Fire Sprinkler Pumps
Sprinkler System Pumps
Ideally, every small to medium residential fire sprinkler system would be connected directly to the town mains. This is often the case in other countries where mains water pressures tend to be higher than that of the UK. Consequently, there are many systems that are fed by a storage system which will incorporate a ‘fire pump’ or also referred to as a‘ fire set’.
The original version of BS9251 focused much more on the technical aspects of mains water supplies than storage systems presumably, because no-one envisaged the amount of problems that have been created by Water Authorities throughout the country.
A major shortcoming of the British Standard (BS9251-05) was the lack of attention given to the problems associated with any pump standing idle and not regularly moving water. The original standard simply suggested that the fire pump should be activated periodically* on a bi-monthly basis in order to stop them seizing up. It was very unlikely that anyone would perform this duty especially as so many of these systems were installed in lofts. At the time, Lowara and Grundfos were manufacturing fire-sets which had been produced to provide what was considered a minimum level of functionality. It is true to say that they were fairly costly but this reflected the research & development costs associated with the product and the size of the residential sprinkler market at the time.
It was generally assumed by the pioneering Residential Sprinkler Association (RSA) in their training all those years ago that installers would use a fire pump-set specifically designed for the purpose. However, as more and more installers entered the market, standards were reduced in an effort to reduce costs in order to gain a share of the slowly expanding market and more and more pumps without adequate automation were installed in early systems.
These problems were addressed to some extent by the industry within the training courses and technical bulletins issued to RSA and BAFSA members.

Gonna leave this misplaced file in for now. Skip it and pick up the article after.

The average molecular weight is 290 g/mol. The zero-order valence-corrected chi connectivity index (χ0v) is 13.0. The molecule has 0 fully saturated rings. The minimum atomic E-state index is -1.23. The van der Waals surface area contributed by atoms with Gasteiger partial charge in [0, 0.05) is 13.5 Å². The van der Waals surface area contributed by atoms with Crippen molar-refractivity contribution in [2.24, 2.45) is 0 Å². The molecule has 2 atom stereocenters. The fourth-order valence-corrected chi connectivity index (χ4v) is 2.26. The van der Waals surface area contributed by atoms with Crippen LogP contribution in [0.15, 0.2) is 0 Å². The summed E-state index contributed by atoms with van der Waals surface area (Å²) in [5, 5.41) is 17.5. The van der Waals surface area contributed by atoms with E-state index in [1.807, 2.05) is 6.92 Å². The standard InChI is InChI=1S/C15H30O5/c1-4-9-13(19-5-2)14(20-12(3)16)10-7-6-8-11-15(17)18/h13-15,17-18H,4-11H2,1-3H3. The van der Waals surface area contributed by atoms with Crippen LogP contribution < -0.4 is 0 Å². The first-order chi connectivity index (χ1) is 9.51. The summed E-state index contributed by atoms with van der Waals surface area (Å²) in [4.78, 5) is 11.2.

Why can’t a standard pump be installed in a Domestic or Residential Fire sprinkler system?
The answer is very simple and no company should fit a normal pump to a life safety system which may lie dormant for many years.
The two most fundamental requirements for any fire pump set is that it should carry out the following actions automatically:
- carry out some form of activation cycle periodically to prevent it seizing up and
- that it should provide a fault alarm if the power is disconnected from the system. Neither of these were a requirement of BS9251-05
The publication of BS9251-15 has provided very clear guidance regarding fire sets and they must be designed to include an automatic test cycle which will active the pump at least monthly. *
*It is important to understand that during a test, the fire set doesn’t need to deliver the large volumes of water required during an activation. Flows are restricted and re-circulated back into the water tank
Is it possible to combine the domestic water supply with the fire sprinkler supply? – YES
- BS9251-15 provides clarity on this issue by suggesting that the two supplies can be combined providing that the storage tank has sufficient capacity.
- The pump must also have the capacity to supply the combined total of the domestic and fire supply or, whichever is higher provided that a shut-off valve is connected to the domestic supply which will automatically divert all the available water to the sprinkler system in the event of an activation.
All our storage systems are supplied and have been supplied in the past with full monitoring and an automatic periodical movement cycle.
Call RAD Fire Sprinklers for more information on 01892 680090……….speak to an engineer – we don’t employ sales staff